European Innovation Partnership on Agriculture

The agricultural European Innovation Partnership (EIP-AGRI) works to foster competitive and sustainable farming and forestry that 'achieves more and better from less'. It contributes to ensuring a steady supply of food, feed and biomaterials, developing its work in harmony with the essential natural resources on which farming depends.

The EIP-AGRI was launched by the European Commission in 2012 and brings together innovation actors (farmers, advisors, researchers, businesses, NGOs, etc) helping to build bridges between research and practice.

The EIP-Agri has put in place different Working groups known as "Focus Groups" where experts from different fields related to agriculture have been working together to adress problems, opportunities and solutions for EU farmers. 

CEMA experts, Dr Nacke from Claas and Prof. Pickel from John Deere, have participated in the Precision Farming Focus Group in order to highlight the central role of smart equipment in making agricultural production processes more productive and sustainable. The experts worked together to deliver a study outlining recommendations on the question of how to organise data capture and processing to mainstream the application of Precision Farming for input and yield optimisation. The study also tried to identify the main reasons behind the current lack of adoption of Precision Farming technologies on European farms.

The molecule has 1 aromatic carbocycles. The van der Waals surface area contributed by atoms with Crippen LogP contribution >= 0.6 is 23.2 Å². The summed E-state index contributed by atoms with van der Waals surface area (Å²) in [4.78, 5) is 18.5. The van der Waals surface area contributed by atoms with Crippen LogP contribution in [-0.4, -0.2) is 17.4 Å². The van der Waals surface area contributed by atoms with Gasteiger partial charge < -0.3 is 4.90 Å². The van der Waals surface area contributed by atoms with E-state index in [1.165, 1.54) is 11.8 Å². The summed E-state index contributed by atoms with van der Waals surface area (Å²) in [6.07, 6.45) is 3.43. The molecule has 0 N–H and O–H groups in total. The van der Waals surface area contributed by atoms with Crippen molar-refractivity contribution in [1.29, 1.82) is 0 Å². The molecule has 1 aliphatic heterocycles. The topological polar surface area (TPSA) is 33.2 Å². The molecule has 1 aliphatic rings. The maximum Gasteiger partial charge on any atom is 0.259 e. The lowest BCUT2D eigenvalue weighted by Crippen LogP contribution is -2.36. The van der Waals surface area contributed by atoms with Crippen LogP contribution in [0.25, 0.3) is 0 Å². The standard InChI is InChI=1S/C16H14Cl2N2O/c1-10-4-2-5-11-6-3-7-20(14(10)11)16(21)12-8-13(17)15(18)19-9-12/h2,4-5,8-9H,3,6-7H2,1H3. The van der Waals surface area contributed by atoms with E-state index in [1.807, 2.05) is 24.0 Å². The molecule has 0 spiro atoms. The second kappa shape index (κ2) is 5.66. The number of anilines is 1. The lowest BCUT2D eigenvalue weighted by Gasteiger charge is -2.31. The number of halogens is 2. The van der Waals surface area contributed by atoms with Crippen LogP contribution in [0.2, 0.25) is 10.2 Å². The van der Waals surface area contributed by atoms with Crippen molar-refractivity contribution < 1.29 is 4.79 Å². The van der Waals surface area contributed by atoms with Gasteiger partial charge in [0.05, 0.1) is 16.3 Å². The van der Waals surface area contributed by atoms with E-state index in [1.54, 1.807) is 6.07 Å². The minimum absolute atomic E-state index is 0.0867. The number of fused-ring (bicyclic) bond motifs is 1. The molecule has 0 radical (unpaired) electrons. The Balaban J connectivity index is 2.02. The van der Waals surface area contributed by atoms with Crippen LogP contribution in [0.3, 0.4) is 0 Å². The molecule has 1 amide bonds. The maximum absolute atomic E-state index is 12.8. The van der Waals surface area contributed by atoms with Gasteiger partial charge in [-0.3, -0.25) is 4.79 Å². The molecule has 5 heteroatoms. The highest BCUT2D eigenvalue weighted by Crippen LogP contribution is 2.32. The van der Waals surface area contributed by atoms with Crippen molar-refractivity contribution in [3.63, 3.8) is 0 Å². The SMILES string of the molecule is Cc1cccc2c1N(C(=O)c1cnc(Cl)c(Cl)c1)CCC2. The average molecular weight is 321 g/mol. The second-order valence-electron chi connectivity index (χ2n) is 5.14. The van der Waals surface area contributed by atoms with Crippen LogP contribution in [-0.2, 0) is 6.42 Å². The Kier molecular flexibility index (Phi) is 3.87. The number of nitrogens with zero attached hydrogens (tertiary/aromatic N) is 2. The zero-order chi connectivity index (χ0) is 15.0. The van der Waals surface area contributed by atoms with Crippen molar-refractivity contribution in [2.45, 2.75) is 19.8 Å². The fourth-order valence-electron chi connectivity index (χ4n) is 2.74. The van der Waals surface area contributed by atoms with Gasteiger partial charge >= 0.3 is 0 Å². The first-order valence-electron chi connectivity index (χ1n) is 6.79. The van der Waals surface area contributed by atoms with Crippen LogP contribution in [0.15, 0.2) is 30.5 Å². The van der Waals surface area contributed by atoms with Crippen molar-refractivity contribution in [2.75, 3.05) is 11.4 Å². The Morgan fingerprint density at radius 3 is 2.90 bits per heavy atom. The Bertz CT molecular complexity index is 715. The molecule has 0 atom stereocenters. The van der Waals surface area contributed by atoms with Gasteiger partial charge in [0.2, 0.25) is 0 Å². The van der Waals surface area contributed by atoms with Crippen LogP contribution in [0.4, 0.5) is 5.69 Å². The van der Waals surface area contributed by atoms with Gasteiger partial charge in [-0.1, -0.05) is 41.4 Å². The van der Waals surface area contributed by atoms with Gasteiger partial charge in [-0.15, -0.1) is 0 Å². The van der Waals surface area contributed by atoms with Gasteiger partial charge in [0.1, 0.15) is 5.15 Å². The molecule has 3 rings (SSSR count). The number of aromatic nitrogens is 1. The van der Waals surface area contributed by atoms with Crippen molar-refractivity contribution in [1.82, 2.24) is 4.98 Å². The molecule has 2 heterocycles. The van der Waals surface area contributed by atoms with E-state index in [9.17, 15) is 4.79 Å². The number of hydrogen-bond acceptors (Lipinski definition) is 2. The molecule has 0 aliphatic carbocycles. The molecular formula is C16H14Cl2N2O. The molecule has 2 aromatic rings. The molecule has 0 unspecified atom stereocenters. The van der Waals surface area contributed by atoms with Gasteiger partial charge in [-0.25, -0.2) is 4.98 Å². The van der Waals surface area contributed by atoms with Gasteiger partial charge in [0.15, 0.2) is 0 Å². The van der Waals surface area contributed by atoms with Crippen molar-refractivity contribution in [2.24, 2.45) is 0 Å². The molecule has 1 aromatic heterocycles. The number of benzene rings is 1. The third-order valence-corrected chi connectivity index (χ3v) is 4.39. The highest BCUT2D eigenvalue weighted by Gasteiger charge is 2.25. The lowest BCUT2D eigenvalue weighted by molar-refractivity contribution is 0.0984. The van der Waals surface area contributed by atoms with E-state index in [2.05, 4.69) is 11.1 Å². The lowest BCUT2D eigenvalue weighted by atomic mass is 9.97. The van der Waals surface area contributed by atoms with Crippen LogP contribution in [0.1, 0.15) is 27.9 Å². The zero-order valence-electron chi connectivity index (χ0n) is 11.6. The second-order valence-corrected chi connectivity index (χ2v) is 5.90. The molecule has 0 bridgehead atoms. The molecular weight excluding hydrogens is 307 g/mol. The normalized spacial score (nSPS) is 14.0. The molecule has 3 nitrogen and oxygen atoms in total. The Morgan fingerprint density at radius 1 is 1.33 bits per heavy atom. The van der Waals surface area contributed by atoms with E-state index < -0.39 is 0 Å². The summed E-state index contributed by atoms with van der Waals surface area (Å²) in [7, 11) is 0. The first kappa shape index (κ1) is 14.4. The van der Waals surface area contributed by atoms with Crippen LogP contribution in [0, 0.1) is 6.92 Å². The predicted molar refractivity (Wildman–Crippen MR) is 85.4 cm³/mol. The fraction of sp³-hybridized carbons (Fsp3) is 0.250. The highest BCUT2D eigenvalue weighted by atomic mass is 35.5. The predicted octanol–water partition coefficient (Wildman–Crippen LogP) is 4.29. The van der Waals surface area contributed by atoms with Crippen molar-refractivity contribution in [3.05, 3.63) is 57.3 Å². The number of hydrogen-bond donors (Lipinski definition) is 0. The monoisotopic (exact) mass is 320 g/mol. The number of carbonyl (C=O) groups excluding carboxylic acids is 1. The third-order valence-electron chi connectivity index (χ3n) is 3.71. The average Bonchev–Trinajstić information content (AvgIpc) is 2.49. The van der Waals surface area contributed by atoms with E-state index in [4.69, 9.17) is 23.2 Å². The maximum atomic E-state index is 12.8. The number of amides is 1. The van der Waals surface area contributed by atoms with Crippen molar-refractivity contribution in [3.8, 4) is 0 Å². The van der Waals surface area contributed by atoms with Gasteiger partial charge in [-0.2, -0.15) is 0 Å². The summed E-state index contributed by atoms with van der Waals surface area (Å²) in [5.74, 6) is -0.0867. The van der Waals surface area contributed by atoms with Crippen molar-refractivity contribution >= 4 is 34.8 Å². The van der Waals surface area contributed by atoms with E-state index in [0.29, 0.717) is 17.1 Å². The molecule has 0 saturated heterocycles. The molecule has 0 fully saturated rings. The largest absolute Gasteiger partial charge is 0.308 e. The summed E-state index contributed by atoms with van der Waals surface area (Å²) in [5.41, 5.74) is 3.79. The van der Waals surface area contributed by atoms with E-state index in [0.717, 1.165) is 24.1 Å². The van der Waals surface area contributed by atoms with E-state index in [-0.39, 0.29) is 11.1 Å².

Some of the recommendations outlined on the study are:

  • Technical solutions need to become smarter and integrated into farm management systems, testing their added value, and being validated and demonstrated on commercial farms.
  • To assess the economic benefits of precision farming in a more formal way, scientifically reliable precision farming calculator tools need to be developed.
  • Training and awareness are crucial as well as the role of independent advisers should be encouraged.
  • Precision farming tools should be easy to use, affordable and robust, therefore addressing the needs of small and medium sized farms.
  • More R&D is necessary for the development of electric drives, internet of things for communication facilitation, nanotechnology/biosensors, drones and autonomous platforms.
  • New business models are needed for data management – sharing and open-data sources should be developed to bring precision farming to the next level. Data ownership, privacy, safety are crucial elements.

The final report can be found HERE and the executive summary HERE

Caption from the Focus Group Report on Precision Farming